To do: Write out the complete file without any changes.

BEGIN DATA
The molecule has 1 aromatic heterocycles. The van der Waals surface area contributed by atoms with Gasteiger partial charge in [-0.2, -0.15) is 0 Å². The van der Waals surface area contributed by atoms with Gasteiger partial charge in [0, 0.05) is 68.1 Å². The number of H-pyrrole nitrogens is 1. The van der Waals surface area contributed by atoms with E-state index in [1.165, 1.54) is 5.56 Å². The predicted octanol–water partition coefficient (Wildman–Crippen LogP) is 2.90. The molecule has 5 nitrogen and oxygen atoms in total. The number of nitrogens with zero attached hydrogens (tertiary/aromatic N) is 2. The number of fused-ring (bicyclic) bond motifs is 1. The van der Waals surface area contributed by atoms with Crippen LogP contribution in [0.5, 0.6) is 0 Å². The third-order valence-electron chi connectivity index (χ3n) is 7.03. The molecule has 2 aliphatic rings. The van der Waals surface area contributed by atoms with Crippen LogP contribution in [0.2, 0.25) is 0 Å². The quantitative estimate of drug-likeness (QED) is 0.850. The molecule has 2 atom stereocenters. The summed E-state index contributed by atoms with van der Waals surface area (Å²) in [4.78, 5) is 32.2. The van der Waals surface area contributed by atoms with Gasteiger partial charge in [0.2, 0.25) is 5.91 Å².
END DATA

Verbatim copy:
The molecule has 1 aromatic heterocycles. The van der Waals surface area contributed by atoms with Gasteiger partial charge in [-0.2, -0.15) is 0 Å². The van der Waals surface area contributed by atoms with Gasteiger partial charge in [0, 0.05) is 68.1 Å². The number of H-pyrrole nitrogens is 1. The van der Waals surface area contributed by atoms with E-state index in [1.165, 1.54) is 5.56 Å². The predicted octanol–water partition coefficient (Wildman–Crippen LogP) is 2.90. The molecule has 5 nitrogen and oxygen atoms in total. The number of nitrogens with zero attached hydrogens (tertiary/aromatic N) is 2. The number of fused-ring (bicyclic) bond motifs is 1. The van der Waals surface area contributed by atoms with Crippen LogP contribution in [0.5, 0.6) is 0 Å². The third-order valence-electron chi connectivity index (χ3n) is 7.03. The molecule has 2 aliphatic rings. The van der Waals surface area contributed by atoms with Crippen LogP contribution in [0.2, 0.25) is 0 Å². The quantitative estimate of drug-likeness (QED) is 0.850. The molecule has 2 atom stereocenters. The summed E-state index contributed by atoms with van der Waals surface area (Å²) in [4.78, 5) is 32.2. The van der Waals surface area contributed by atoms with Gasteiger partial charge in [0.2, 0.25) is 5.91 Å².